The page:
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Wakatsuki Reijirō

Baron was a Japanese politician and the 25th and 28th Prime Minister of Japan.

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Wang Jingwei

Wang Jingwei (Wang Ching-wei; 4 May 1883 – 10 November 1944); born as Wang Zhaoming (Wang Chao-ming), but widely known by his pen name "Jingwei", was a Chinese politician.

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Wang Jingwei regime

The Wang Jingwei regime is the common name of the Reorganized National Government of the Republic of China (p), a puppet state of the Empire of Japan, located in eastern China.

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War

War is a state of armed conflict between states, societies and informal groups, such as insurgents and militias.

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Washington Naval Treaty

The Washington Naval Treaty, also known as the Five-Power Treaty, the Four-Power Treaty, and the Nine-Power Treaty, was a treaty signed during 1922 among the major nations that had won World War I, which agreed to prevent an arms race by limiting naval construction.

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Westernization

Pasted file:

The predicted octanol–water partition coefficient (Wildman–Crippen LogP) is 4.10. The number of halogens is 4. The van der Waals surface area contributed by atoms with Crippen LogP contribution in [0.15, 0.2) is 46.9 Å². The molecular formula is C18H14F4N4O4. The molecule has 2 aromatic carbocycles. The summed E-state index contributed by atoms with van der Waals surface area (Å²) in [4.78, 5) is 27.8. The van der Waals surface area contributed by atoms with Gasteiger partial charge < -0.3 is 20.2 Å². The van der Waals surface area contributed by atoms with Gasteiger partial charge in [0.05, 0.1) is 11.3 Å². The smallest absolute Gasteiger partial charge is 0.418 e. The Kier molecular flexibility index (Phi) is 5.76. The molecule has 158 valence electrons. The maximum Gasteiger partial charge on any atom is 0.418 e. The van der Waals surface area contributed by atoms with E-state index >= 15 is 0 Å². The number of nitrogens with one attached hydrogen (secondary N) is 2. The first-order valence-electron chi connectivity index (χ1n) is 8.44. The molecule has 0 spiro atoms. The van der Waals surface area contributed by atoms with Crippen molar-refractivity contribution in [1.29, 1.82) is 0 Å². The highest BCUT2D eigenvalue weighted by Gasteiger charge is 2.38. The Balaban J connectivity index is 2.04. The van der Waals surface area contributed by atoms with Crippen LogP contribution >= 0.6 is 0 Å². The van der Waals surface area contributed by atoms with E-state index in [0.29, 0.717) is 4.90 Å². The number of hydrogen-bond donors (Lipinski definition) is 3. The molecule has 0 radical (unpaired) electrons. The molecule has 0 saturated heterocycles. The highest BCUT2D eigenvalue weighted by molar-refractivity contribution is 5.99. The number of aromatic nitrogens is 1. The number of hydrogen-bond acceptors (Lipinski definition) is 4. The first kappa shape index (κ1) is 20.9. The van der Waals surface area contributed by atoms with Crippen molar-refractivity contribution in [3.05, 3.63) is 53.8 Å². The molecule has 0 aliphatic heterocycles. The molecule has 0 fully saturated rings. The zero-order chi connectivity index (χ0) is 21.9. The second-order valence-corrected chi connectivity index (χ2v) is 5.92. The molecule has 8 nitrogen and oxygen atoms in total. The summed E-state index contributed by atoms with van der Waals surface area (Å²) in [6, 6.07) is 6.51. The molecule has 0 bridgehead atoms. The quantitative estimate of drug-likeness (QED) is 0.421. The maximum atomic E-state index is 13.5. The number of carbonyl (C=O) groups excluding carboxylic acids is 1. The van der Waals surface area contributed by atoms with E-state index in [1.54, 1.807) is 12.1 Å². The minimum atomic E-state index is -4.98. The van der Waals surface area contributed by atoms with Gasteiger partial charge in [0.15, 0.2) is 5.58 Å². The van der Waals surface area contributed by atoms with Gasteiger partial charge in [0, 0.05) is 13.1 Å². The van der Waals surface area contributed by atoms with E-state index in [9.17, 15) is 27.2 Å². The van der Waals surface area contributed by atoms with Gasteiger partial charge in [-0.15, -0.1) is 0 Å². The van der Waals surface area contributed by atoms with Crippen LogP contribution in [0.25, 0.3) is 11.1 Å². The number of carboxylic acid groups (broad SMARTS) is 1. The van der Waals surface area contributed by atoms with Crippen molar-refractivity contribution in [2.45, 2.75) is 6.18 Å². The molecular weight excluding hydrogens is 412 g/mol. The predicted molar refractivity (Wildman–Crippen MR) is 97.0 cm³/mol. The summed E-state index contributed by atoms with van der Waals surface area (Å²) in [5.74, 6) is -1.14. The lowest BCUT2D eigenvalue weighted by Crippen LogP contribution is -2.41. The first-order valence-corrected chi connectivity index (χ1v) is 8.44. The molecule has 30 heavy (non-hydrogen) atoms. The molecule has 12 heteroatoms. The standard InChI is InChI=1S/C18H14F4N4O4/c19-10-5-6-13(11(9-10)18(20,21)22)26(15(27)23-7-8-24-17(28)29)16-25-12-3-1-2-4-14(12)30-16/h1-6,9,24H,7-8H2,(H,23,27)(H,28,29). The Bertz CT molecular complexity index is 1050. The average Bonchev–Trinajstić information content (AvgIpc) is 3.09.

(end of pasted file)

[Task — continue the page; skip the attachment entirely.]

Westernization (US) or Westernisation (UK), also Europeanization/Europeanisation or occidentalization/occidentalisation (from the Occident, meaning the Western world; see "occident" in the dictionary), is a process whereby societies come under or adopt Western culture in areas such as industry, technology, law, politics, economics, lifestyle, diet, clothing, language, alphabet, religion, philosophy, and values.

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White Australia policy

The term White Australia policy comprises various historical policies that effectively barred people of non-European descent from emigrating into Australia.

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World War I

World War I (often abbreviated as WWI or WW1), also known as the First World War, the Great War, or the War to End All Wars, was a global war originating in Europe that lasted from 28 July 1914 to 11 November 1918.

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World War II

World War II (often abbreviated to WWII or WW2), also known as the Second World War, was a global war that lasted from 1939 to 1945, although conflicts reflecting the ideological clash between what would become the Allied and Axis blocs began earlier.